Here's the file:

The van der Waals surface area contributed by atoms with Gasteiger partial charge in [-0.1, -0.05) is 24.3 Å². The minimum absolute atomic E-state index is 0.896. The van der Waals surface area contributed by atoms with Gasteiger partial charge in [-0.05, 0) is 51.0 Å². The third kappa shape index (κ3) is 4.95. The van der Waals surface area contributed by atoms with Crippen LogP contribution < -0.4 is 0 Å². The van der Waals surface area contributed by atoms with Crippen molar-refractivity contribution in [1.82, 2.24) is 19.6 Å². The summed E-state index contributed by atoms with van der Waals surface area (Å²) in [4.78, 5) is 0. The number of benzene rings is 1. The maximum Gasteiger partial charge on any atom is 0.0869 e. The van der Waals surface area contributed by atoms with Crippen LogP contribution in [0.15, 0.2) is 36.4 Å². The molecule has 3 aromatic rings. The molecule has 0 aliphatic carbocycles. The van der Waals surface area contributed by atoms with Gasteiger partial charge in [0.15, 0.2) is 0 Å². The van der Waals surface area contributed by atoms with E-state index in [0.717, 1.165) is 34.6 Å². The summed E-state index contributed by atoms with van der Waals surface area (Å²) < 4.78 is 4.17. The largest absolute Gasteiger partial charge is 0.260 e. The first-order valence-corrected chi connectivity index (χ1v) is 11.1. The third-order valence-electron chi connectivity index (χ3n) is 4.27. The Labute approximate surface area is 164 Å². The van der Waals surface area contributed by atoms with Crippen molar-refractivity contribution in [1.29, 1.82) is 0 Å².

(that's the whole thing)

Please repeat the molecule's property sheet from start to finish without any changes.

The van der Waals surface area contributed by atoms with Gasteiger partial charge in [-0.1, -0.05) is 24.3 Å². The minimum absolute atomic E-state index is 0.896. The van der Waals surface area contributed by atoms with Gasteiger partial charge in [-0.05, 0) is 51.0 Å². The third kappa shape index (κ3) is 4.95. The van der Waals surface area contributed by atoms with Crippen LogP contribution < -0.4 is 0 Å². The van der Waals surface area contributed by atoms with Crippen molar-refractivity contribution in [1.82, 2.24) is 19.6 Å². The summed E-state index contributed by atoms with van der Waals surface area (Å²) in [4.78, 5) is 0. The number of benzene rings is 1. The maximum Gasteiger partial charge on any atom is 0.0869 e. The van der Waals surface area contributed by atoms with Crippen LogP contribution in [0.15, 0.2) is 36.4 Å². The molecule has 3 aromatic rings. The molecule has 0 aliphatic carbocycles. The van der Waals surface area contributed by atoms with Gasteiger partial charge in [0.15, 0.2) is 0 Å². The van der Waals surface area contributed by atoms with E-state index in [0.717, 1.165) is 34.6 Å². The summed E-state index contributed by atoms with van der Waals surface area (Å²) < 4.78 is 4.17. The largest absolute Gasteiger partial charge is 0.260 e. The first-order valence-corrected chi connectivity index (χ1v) is 11.1. The third-order valence-electron chi connectivity index (χ3n) is 4.27. The Labute approximate surface area is 164 Å². The van der Waals surface area contributed by atoms with Crippen molar-refractivity contribution in [1.29, 1.82) is 0 Å².